What Is SVM Classification Analysis and How Can It Benefit Business Analytics?

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Read more about author Kartik Patel.

This article provides a brief explanation of the SVM classification method of analytics.

What Is SVM Classification Analysis?

SVM classification is based on the idea of finding a hyperplane that best divides a dataset into predefined classes. The goal is to choose a hyperplane with the greatest possible margin between the hyperplane and any point within the training set, giving a greater chance of new data being classified correctly.

To explore this technique further, let’s conduct the SVM classification using the following variables:

Here we see a sample output for the actual versus predicted outcome.

Classification Accuracy (35+ 70) / (35+70+4+4) = 92%. The prediction accuracy is useful criterion for assessing the model performance. Model with prediction accuracy >= 70% is useful.

Classification Error = 100- Accuracy = 8%. There is 8% chance of error in classification.

SVM Classification Analysis can be used for many analytical tasks:

  • Credit/Loan Approval Analysis – Given a list of client transactional attributes, a business can predict whether a client will default on a loan.
  • Medical Diagnosis – Given a list of symptoms, a doctor can predict if a patient has a particular disease.
  • Weather Forecasting – Based on temperature, humidity, pressure etc., the organization can predict precipitation.
  • Treatment Effectiveness Analysis – Based on the body attributes of a patient (e.g., blood pressure, blood sugar, hemoglobin, prescription medication, and previous treatment methods), a doctor can determine the likelihood of treatment success.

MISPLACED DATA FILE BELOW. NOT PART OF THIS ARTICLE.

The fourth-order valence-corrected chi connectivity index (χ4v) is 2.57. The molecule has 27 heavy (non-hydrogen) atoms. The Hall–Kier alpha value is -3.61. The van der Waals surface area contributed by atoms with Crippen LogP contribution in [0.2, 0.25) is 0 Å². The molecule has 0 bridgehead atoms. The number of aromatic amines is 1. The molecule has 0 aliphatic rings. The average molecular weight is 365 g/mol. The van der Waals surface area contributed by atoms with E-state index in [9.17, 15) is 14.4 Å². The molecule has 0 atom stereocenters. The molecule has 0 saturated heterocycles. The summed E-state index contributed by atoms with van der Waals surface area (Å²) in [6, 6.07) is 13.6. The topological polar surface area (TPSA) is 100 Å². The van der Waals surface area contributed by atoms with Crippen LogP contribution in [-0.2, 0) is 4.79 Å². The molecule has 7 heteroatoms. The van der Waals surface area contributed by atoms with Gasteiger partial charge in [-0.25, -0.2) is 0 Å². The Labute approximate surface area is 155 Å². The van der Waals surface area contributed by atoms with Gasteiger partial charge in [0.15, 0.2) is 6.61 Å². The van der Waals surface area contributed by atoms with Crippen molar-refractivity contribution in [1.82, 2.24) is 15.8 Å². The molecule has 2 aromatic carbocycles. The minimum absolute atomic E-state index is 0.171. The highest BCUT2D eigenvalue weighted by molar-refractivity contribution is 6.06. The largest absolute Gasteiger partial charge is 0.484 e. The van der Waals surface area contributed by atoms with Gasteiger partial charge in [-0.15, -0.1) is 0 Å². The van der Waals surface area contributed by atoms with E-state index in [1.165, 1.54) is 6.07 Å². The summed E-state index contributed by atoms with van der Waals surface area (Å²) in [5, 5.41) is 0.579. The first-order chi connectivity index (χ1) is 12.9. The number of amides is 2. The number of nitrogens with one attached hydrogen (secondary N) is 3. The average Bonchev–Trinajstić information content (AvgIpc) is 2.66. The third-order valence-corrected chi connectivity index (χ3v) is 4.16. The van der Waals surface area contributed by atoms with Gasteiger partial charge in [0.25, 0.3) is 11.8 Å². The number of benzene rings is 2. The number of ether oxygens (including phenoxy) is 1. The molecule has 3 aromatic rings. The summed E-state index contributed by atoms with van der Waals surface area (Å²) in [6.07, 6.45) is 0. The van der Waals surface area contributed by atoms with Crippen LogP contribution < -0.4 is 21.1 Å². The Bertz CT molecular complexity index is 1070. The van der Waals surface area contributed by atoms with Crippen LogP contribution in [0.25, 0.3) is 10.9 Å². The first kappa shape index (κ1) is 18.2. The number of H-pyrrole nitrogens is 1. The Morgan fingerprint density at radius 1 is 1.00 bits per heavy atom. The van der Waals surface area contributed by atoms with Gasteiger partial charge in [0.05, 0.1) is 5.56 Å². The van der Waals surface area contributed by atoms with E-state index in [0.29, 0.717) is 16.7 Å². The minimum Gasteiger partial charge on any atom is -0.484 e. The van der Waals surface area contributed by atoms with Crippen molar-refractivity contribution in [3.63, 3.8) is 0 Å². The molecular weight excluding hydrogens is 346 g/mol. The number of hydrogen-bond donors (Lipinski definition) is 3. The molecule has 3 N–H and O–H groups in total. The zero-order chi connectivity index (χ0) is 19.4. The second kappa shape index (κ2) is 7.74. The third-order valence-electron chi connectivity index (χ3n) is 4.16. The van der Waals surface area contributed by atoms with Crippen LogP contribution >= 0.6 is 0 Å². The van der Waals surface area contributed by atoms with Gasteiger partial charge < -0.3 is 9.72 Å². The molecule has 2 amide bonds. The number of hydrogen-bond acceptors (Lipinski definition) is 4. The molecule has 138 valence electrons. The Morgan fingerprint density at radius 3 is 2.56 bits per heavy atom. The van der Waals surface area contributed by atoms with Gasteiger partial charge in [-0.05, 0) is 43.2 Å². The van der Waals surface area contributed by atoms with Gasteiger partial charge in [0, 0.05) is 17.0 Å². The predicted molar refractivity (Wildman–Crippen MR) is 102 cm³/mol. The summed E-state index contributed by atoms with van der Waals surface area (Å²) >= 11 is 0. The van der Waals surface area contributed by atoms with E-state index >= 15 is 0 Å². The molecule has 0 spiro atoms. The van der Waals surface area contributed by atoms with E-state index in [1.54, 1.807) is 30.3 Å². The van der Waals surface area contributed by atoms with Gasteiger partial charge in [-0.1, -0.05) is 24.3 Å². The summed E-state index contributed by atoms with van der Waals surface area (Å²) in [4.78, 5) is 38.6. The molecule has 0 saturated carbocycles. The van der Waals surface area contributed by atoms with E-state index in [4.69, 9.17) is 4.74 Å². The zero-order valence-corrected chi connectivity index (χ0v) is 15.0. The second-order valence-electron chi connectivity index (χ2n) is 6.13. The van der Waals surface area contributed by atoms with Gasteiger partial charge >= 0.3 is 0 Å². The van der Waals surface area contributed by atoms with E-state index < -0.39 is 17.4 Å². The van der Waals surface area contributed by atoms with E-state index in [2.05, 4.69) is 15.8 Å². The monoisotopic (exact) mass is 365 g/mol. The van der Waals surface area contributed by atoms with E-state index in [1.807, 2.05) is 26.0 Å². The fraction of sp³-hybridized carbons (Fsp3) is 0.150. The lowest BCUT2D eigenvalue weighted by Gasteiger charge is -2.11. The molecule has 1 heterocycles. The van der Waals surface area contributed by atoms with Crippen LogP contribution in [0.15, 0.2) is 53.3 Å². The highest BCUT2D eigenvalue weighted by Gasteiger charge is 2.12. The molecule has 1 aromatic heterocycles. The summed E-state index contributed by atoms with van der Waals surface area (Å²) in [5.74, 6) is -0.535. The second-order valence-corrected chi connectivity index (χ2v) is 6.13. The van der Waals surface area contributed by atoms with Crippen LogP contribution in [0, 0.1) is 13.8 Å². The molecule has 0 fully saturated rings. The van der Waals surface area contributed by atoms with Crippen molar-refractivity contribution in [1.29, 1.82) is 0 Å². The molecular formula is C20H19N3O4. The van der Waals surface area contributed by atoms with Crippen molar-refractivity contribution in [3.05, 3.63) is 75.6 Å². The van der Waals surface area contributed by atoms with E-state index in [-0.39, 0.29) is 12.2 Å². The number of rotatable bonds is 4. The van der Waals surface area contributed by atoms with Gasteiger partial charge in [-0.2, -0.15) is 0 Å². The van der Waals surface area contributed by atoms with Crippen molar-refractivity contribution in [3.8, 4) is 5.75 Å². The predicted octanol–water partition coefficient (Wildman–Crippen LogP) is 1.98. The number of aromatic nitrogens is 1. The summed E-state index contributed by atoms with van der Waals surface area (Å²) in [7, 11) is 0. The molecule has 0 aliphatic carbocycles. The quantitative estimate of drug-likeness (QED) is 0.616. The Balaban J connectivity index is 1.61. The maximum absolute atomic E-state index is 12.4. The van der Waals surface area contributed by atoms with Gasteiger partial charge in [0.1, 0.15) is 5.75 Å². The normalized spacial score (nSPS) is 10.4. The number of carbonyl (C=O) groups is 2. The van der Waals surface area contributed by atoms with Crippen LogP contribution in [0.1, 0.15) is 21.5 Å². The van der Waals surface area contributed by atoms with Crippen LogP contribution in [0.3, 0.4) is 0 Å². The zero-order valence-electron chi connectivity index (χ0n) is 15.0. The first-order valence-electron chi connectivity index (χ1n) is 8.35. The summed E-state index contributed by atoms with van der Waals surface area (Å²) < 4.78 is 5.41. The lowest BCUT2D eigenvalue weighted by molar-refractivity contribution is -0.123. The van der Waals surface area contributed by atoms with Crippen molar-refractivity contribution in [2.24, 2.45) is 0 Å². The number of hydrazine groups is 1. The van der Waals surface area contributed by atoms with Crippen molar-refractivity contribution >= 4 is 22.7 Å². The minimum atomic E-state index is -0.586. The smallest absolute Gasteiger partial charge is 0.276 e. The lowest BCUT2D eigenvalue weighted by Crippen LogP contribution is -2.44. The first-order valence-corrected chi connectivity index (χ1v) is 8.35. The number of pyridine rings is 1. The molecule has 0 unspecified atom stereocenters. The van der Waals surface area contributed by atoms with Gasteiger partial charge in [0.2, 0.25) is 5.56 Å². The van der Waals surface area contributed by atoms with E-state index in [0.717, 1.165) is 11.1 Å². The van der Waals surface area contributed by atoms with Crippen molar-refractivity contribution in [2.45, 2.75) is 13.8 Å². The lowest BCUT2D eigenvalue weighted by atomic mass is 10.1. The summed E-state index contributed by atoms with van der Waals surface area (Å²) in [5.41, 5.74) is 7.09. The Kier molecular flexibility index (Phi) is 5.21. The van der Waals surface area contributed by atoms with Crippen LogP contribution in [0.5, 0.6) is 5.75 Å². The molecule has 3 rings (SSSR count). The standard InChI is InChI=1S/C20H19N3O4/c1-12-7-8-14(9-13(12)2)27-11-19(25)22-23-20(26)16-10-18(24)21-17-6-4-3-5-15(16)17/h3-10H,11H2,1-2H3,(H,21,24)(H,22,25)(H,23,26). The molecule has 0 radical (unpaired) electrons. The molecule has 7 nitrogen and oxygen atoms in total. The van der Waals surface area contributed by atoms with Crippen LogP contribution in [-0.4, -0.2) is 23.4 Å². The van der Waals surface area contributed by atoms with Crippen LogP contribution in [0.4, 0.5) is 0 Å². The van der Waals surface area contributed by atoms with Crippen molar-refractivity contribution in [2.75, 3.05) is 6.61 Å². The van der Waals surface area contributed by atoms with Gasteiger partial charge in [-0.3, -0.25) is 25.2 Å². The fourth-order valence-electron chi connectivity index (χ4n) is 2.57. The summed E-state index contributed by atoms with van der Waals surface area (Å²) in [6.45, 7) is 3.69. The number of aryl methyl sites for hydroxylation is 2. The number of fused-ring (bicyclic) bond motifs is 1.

• Fraud Analysis – Based on various bills submitted for employee reimbursement for food, travel, medical expenses etc., the organization can predict the likelihood of an employee submitting fraudulent expenses.

How Can SVM Classification Analysis Benefit Business Analytics?

Let’s examine two business use cases where SVM classification can benefit the organization.

Use Case No. 1

Business Problem: A bank loan officer wants to predict if the loan applicant will default on a loan, based on attributes such as loan amount, monthly payment installments, employment tenure, number of times delinquent, annual income, debt to income ratio, etc. The target variable would be “past default status” and the predicted class would contain values “yes or no” representing “whether the applicant is likely to default/unlikely to default.”

Business Benefit: Once classes are assigned, the bank will have a loan applicant dataset with each applicant labeled as “likely/unlikely to default.” Based on these labels, the bank can easily make a decision on whether to give loan to an applicant and how much credit to extend, as well as the interest rate each applicant is eligible for based on the amount of risk involved.

Use Case No. 2

Business Problem: A doctor wants to predict the likelihood of successful treatment of a patient illness based on various attributes such as blood pressure, hemoglobin level, blood sugar, prescription medications, and current and previous treatments. The target variable would be “past cure status” and predicted class would contain values “yes or no” meaning “prone to cure/not prone to cure,” respectively.

Business Benefit: Given the patient profile, and current and previous treatments and medications, the doctor can establish a probability of success and make changes in treatments/medications.

SVM classification analysis can help organizations to predict outcomes, based on attributes and variables in the profile of a customer, a patient, a product, or other subjects or targets that are crucial to enterprise success.

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